From the perspective of an unborn child, the world is small, cramped, dark, dominated by pulsations, warm and liquid. Nothing in the fetus’ world could possibly school him in what the next world, after birth, would be like. Similarly, the view from outside the womb could not possibly educate us about what is actually happening inside. Who could imagine the transformation of the fetus throughout the nine gestational months if we hadn’t read about it in a textbook? We only know this world, the seen things of this world, a very limited view similar to that of a fetus. For me, imagining my son’s soul perched on the top of a radio tower somewhere in the desert, I am only guessing based on what I know and see in this world. My imagination is limited by the fact that I am still alive.
So, what then if the next world is in an entirely different place? Not this world, but something else? Or what if the soul is kept somewhere, briefly, before passing through to the next place? What about ghosts, dybbuks, pearly gates, purgatory? Fiction does this well, this asking and answering of questions, this imagining of the unknown. Though last month, when I was learning about espionage, I only read one novel, this month, most of my list and almost all of the books I am recommending are fiction.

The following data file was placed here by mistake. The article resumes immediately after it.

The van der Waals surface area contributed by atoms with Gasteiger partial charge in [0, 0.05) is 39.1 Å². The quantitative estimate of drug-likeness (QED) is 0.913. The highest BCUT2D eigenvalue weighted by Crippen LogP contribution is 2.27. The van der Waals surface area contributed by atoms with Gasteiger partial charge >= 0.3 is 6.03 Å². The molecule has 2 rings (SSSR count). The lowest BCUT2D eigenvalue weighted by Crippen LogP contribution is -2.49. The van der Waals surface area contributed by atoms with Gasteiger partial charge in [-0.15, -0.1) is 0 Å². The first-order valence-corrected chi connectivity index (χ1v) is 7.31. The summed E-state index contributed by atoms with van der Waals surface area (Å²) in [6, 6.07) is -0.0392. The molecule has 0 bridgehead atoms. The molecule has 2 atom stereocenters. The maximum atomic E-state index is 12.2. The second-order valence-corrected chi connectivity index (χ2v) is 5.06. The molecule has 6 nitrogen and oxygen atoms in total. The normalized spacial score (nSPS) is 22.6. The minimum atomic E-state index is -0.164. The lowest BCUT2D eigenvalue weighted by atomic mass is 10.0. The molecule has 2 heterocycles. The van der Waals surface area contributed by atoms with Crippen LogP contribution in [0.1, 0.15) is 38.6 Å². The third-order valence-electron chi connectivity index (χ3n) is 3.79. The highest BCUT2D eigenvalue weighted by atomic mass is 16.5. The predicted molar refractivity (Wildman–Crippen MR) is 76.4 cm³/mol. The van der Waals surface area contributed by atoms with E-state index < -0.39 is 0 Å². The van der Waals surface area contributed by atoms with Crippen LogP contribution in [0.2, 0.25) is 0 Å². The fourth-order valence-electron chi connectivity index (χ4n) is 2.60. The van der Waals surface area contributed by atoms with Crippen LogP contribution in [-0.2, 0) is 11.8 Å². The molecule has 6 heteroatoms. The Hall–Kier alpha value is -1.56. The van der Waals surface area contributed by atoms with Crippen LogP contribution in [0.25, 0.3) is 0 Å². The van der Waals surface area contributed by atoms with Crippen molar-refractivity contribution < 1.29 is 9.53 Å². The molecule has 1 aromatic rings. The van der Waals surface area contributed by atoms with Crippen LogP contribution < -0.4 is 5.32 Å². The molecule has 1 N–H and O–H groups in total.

Jim Crace is an avowed atheist. Though he doesn’t believe in God, reincarnation or the afterlife, he wrote “Being Dead” feeling, all the while, that his recently dead father sat at his elbow, urging him on. “Being Dead” is the first book I put in the hands of my college students, saying “This book will change you.” Kevin Brockmeier’s “A Brief History of the Dead,” set in some kind of pleasant purgatory; the ghosts and hauntings of Chris Adrian’s “A Better Angel” ; the pain of a life transported into hell in Stanley Elkin’s “The Living End” – these are the books that make me feel the full reach of possibility. They are the books that make me excited about what might come next. Instead of telling me what I should think about something no one actually knows anything about, they tell me it’s OK to imagine the unimaginable.